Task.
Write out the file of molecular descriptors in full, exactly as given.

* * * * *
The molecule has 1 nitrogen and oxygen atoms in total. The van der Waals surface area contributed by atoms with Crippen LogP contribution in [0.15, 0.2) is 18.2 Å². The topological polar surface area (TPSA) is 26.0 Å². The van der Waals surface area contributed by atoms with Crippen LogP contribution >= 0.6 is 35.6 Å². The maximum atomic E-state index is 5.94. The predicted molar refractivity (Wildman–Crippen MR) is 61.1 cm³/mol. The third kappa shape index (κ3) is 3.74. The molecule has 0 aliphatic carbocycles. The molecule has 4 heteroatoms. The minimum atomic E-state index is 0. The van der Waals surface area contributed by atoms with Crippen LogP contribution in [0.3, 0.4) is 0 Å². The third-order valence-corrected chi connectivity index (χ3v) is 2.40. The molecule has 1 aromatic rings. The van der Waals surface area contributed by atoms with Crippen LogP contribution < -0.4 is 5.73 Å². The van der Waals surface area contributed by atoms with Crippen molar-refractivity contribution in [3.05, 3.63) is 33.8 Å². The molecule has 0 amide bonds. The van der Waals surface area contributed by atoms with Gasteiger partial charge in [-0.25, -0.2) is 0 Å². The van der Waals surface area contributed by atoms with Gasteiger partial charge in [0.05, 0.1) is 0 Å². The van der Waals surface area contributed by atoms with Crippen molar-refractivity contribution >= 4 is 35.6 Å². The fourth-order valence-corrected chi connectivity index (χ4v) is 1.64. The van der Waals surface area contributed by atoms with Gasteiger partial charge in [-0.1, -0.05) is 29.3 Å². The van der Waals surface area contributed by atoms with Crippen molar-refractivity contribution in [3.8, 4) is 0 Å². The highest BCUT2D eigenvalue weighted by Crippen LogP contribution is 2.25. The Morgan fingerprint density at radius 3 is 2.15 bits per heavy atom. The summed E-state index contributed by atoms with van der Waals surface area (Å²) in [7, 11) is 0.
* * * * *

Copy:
The molecule has 1 nitrogen and oxygen atoms in total. The van der Waals surface area contributed by atoms with Crippen LogP contribution in [0.15, 0.2) is 18.2 Å². The topological polar surface area (TPSA) is 26.0 Å². The van der Waals surface area contributed by atoms with Crippen LogP contribution >= 0.6 is 35.6 Å². The maximum atomic E-state index is 5.94. The predicted molar refractivity (Wildman–Crippen MR) is 61.1 cm³/mol. The third kappa shape index (κ3) is 3.74. The molecule has 0 aliphatic carbocycles. The molecule has 4 heteroatoms. The minimum atomic E-state index is 0. The van der Waals surface area contributed by atoms with Crippen LogP contribution in [0.3, 0.4) is 0 Å². The third-order valence-corrected chi connectivity index (χ3v) is 2.40. The molecule has 1 aromatic rings. The van der Waals surface area contributed by atoms with Crippen LogP contribution < -0.4 is 5.73 Å². The van der Waals surface area contributed by atoms with Crippen molar-refractivity contribution in [3.05, 3.63) is 33.8 Å². The molecule has 0 amide bonds. The van der Waals surface area contributed by atoms with Gasteiger partial charge in [-0.25, -0.2) is 0 Å². The van der Waals surface area contributed by atoms with Gasteiger partial charge in [0.05, 0.1) is 0 Å². The van der Waals surface area contributed by atoms with Crippen molar-refractivity contribution >= 4 is 35.6 Å². The fourth-order valence-corrected chi connectivity index (χ4v) is 1.64. The van der Waals surface area contributed by atoms with Gasteiger partial charge in [-0.1, -0.05) is 29.3 Å². The van der Waals surface area contributed by atoms with Crippen molar-refractivity contribution in [3.8, 4) is 0 Å². The highest BCUT2D eigenvalue weighted by Crippen LogP contribution is 2.25. The Morgan fingerprint density at radius 3 is 2.15 bits per heavy atom. The summed E-state index contributed by atoms with van der Waals surface area (Å²) in [7, 11) is 0.